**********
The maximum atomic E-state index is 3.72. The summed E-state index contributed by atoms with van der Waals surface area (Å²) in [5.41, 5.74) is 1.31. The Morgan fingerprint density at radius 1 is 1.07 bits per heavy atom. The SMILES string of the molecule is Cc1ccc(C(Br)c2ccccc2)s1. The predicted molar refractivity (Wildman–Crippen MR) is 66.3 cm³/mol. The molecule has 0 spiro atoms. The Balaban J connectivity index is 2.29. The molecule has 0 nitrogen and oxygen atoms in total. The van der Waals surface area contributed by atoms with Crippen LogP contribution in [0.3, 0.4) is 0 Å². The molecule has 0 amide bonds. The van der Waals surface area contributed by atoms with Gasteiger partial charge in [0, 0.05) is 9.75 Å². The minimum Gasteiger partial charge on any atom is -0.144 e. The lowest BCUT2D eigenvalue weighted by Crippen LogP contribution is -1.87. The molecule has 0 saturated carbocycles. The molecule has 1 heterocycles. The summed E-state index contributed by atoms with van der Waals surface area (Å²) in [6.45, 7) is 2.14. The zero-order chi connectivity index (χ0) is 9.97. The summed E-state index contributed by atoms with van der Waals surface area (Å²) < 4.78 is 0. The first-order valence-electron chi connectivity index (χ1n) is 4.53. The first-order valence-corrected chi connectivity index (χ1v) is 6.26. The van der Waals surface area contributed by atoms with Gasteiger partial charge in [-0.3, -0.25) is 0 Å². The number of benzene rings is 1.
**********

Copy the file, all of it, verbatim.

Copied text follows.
The maximum atomic E-state index is 3.72. The summed E-state index contributed by atoms with van der Waals surface area (Å²) in [5.41, 5.74) is 1.31. The Morgan fingerprint density at radius 1 is 1.07 bits per heavy atom. The SMILES string of the molecule is Cc1ccc(C(Br)c2ccccc2)s1. The predicted molar refractivity (Wildman–Crippen MR) is 66.3 cm³/mol. The molecule has 0 spiro atoms. The Balaban J connectivity index is 2.29. The molecule has 0 nitrogen and oxygen atoms in total. The van der Waals surface area contributed by atoms with Crippen LogP contribution in [0.3, 0.4) is 0 Å². The molecule has 0 amide bonds. The van der Waals surface area contributed by atoms with Gasteiger partial charge in [0, 0.05) is 9.75 Å². The minimum Gasteiger partial charge on any atom is -0.144 e. The lowest BCUT2D eigenvalue weighted by Crippen LogP contribution is -1.87. The molecule has 0 saturated carbocycles. The molecule has 1 heterocycles. The summed E-state index contributed by atoms with van der Waals surface area (Å²) in [6.45, 7) is 2.14. The zero-order chi connectivity index (χ0) is 9.97. The summed E-state index contributed by atoms with van der Waals surface area (Å²) < 4.78 is 0. The first-order valence-electron chi connectivity index (χ1n) is 4.53. The first-order valence-corrected chi connectivity index (χ1v) is 6.26. The van der Waals surface area contributed by atoms with Gasteiger partial charge in [-0.3, -0.25) is 0 Å². The number of benzene rings is 1.